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2015 09 JUN

Yarl's Wood detention centre 'is a prison'

Hundreds of protesters held a demonstration outside the Yarl's Wood detention centre on Saturday, calling for its immediate closure.

Activists, politicians and actors were joined by women who had spent time at the notorious Bedfordshire centre, where foreign nationals are detained before their removal from the UK.
"Detention centres will fall, brick by brick, wall by wall," chanted some 400 protesters outside Yarl's Wood.

"When I say to people I was detained for five months they say, 'What! Why?' But I say I'm lucky because there are some people who have been detained for more than two years," says Maimuna Jawo from Gambia, addressing the crowd.

"Yarl's Wood is a prison but asylum seekers are not criminals."
Yarl's Wood is the main removal centre holding 400 women who are under threat of deportation. Until 2010, about 1,000 children were also detained there but then the family wing closed down.

Conservative MP for Bedford and Kempston, Richard Fuller, joined the protest and said the detention of asylum seekers had to stop.

"There must be no more detention of pregnant women or victims of torture and rape," he said.

A petition calling for a debate in Parliament to end immigration detention has now attracted more than 100,000 signatures.
"Detention used to be something that was used as an exception but over the decades it became the default position," he said.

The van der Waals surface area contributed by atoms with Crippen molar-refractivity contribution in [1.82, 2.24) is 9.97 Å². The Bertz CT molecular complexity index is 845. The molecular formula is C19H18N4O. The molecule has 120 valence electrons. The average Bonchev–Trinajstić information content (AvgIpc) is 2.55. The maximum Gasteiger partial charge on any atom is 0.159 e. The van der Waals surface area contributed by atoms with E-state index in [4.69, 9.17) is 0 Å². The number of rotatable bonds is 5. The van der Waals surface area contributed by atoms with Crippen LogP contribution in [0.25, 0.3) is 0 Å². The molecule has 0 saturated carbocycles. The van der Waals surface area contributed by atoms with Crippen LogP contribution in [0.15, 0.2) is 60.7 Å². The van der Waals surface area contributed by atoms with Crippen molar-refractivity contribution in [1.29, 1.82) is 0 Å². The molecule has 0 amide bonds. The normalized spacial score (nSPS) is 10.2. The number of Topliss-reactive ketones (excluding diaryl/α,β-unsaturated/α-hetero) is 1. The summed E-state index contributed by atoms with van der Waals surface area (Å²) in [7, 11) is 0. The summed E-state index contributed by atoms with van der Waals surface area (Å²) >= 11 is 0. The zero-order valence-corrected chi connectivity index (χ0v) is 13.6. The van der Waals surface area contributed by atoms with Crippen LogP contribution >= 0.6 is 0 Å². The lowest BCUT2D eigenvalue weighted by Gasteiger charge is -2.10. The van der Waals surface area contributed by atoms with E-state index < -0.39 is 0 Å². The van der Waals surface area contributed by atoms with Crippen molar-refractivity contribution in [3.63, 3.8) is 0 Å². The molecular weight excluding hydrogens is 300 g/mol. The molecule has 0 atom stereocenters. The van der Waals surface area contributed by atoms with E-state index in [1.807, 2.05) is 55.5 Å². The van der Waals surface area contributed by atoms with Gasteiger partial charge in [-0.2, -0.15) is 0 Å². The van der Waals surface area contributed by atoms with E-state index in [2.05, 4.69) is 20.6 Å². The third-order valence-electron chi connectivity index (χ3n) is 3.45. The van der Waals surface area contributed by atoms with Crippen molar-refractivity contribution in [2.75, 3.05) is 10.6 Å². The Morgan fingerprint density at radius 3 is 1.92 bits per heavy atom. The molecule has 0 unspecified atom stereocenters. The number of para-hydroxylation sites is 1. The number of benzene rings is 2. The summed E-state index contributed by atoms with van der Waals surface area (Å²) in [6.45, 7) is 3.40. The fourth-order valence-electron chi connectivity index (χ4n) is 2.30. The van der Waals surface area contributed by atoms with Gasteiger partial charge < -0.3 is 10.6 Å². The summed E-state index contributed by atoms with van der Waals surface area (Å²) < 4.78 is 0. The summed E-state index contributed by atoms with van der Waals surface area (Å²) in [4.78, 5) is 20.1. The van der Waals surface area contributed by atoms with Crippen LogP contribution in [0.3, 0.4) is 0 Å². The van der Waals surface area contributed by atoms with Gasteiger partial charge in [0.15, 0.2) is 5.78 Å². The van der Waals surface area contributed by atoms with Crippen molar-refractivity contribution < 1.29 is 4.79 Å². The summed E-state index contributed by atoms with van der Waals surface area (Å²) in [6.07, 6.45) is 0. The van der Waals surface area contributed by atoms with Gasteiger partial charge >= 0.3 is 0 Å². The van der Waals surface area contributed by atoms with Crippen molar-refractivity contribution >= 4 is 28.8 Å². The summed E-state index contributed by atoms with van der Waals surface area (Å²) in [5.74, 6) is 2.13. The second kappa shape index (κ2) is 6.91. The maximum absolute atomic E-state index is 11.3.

"There's no inconsistency with wanting tough immigration rules, which I do, but also being strong about our values as British citizens."

'Poisonous institutions'
Maimuna Jawo says she escaped to the UK in 2009 because her mother performed female genital mutilation and when she died, the community wanted her to carry on the tradition, which she did not want to do.

"I was threatened by my elders. If I say no I'm saying no to our traditional culture and that's a taboo. They might kill me for refusing."

She explains that she came to the UK legally but then overstayed. She says she moved around Birmingham and London sleeping in mosques, until eventually she was taken in by a family.
She claimed asylum in 2012 but was told after her first interview they would not accept her case, and she was taken to Yarl's Wood.

"They took my phone away from me and when I saw the officer with his bunch of keys, that's when I realised I was in prison."
She says she had no access to a lawyer and despite her poor English, she was refused an interpreter. She managed to call the family she had been staying with, who raised money for a solicitor for her appeal.

"But I wasn't able to see that solicitor until the day of my hearing and I had no interpreter, so I didn't have the chance to explain my case to her."


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